Like many commentators, I’ve been complaining a lot about the so-called “post truth” political environment. In response, some people have been trying to enlist my support for a “truth in politics” act. The idea is pretty simple. Why not make lying illegal? Why not punish politicians for saying one thing while campaigning, then doing another?
This is something that Democracy Watch has been pushing for a long time. Perhaps the highest-profile supporter of the idea is Andrew Coyne (e.g. here), which I find in some ways rather surprising.
I do not support this idea, because I think the issue is far too complicated to be dealt with legislatively. Just to pick an obvious point, there is an important difference between telling a lie and breaking a promise, which the concept of “honesty” unfortunately obscures. I would support narrower, more targeted legislation, dealing for instance with the problem of misrepresentation in political advertising.… Continue reading
While walking along St. Clair, what should I see but the new TTC low-floor, high capacity streetcar/LRT:
That picture doesn’t exactly give you a sense of how much more train-like these bad boys are. Here’s a different angle:
Okay, maybe not super-interesting for everyone, especially if you don’t live at the Centre of the Universe. Nevertheless, I think many people across the country are very frustrated by the collective paralysis that seems to have descending upon the nation — our seeming incapacity to do anything about any of the major collective action problems that we are confronting, from environmental protection, to pharmacare, to transportation. So it’s nice to see, every once in a while, something actually improve in the public sector.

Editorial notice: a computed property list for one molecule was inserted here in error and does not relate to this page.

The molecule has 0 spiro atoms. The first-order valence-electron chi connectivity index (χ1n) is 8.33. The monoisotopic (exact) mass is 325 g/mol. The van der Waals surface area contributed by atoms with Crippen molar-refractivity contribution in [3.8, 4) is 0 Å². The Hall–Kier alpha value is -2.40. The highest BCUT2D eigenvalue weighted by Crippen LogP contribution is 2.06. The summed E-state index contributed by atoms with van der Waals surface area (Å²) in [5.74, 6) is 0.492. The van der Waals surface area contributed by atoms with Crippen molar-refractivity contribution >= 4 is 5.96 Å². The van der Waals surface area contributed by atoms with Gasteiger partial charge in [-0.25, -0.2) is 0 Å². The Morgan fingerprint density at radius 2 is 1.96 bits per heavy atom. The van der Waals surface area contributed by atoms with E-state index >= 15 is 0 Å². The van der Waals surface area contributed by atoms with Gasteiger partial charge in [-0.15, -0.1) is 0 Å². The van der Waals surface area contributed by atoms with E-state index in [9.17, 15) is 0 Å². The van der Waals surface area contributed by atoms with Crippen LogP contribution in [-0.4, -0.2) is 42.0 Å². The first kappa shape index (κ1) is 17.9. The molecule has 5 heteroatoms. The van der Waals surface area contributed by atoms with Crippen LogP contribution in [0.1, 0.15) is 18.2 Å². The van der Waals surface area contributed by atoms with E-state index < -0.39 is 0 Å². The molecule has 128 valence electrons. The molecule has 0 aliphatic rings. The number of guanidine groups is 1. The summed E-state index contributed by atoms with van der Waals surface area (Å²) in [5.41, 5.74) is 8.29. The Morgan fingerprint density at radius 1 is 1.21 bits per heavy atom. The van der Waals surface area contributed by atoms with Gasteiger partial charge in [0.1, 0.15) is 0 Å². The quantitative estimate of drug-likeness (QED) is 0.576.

Incidentally, they were built by Bombardier, in Thunder Bay (something that Rob Ford complained a lot about, but I can’t get too upset by).… Continue reading
I admit to being a bit surprised about how just how the temporary foreign worker program hit the front pages over recent weeks. For migration policy wonks, the myriad problems with temporary foreign worker programs are well known, and usually do not centre on putting citizen workers out of jobs.
I’ve been mulling it over and have come to the conclusion that the current uproar might even have been deliberately provoked to provide a politically palatable way to end to the most progressive aspect of the temporary foreign worker program.